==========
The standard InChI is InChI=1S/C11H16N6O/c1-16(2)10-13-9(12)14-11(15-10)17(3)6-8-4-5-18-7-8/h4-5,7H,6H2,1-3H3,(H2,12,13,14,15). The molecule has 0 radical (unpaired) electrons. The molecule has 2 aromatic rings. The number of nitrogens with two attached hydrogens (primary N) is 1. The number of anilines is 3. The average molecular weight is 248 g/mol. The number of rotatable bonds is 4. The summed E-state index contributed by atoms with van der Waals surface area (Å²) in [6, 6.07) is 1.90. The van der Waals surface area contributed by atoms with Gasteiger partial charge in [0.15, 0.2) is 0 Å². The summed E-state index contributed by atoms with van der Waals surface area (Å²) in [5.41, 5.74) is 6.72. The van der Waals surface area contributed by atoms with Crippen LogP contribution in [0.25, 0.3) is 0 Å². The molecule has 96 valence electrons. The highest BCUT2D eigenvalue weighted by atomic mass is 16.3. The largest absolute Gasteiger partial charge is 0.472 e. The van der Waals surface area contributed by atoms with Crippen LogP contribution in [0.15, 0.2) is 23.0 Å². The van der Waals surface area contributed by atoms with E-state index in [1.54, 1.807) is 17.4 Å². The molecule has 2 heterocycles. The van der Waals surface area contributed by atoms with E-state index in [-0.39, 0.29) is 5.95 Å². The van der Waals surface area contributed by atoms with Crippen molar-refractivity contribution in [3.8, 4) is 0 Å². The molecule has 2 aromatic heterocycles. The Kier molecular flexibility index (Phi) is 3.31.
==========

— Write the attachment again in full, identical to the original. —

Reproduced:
The standard InChI is InChI=1S/C11H16N6O/c1-16(2)10-13-9(12)14-11(15-10)17(3)6-8-4-5-18-7-8/h4-5,7H,6H2,1-3H3,(H2,12,13,14,15). The molecule has 0 radical (unpaired) electrons. The molecule has 2 aromatic rings. The number of nitrogens with two attached hydrogens (primary N) is 1. The number of anilines is 3. The average molecular weight is 248 g/mol. The number of rotatable bonds is 4. The summed E-state index contributed by atoms with van der Waals surface area (Å²) in [6, 6.07) is 1.90. The van der Waals surface area contributed by atoms with Gasteiger partial charge in [0.15, 0.2) is 0 Å². The summed E-state index contributed by atoms with van der Waals surface area (Å²) in [5.41, 5.74) is 6.72. The van der Waals surface area contributed by atoms with Crippen LogP contribution in [0.25, 0.3) is 0 Å². The molecule has 96 valence electrons. The highest BCUT2D eigenvalue weighted by atomic mass is 16.3. The largest absolute Gasteiger partial charge is 0.472 e. The van der Waals surface area contributed by atoms with Crippen LogP contribution in [0.15, 0.2) is 23.0 Å². The van der Waals surface area contributed by atoms with E-state index in [1.54, 1.807) is 17.4 Å². The molecule has 2 heterocycles. The van der Waals surface area contributed by atoms with E-state index in [-0.39, 0.29) is 5.95 Å². The van der Waals surface area contributed by atoms with Crippen molar-refractivity contribution in [3.8, 4) is 0 Å². The molecule has 2 aromatic heterocycles. The Kier molecular flexibility index (Phi) is 3.31.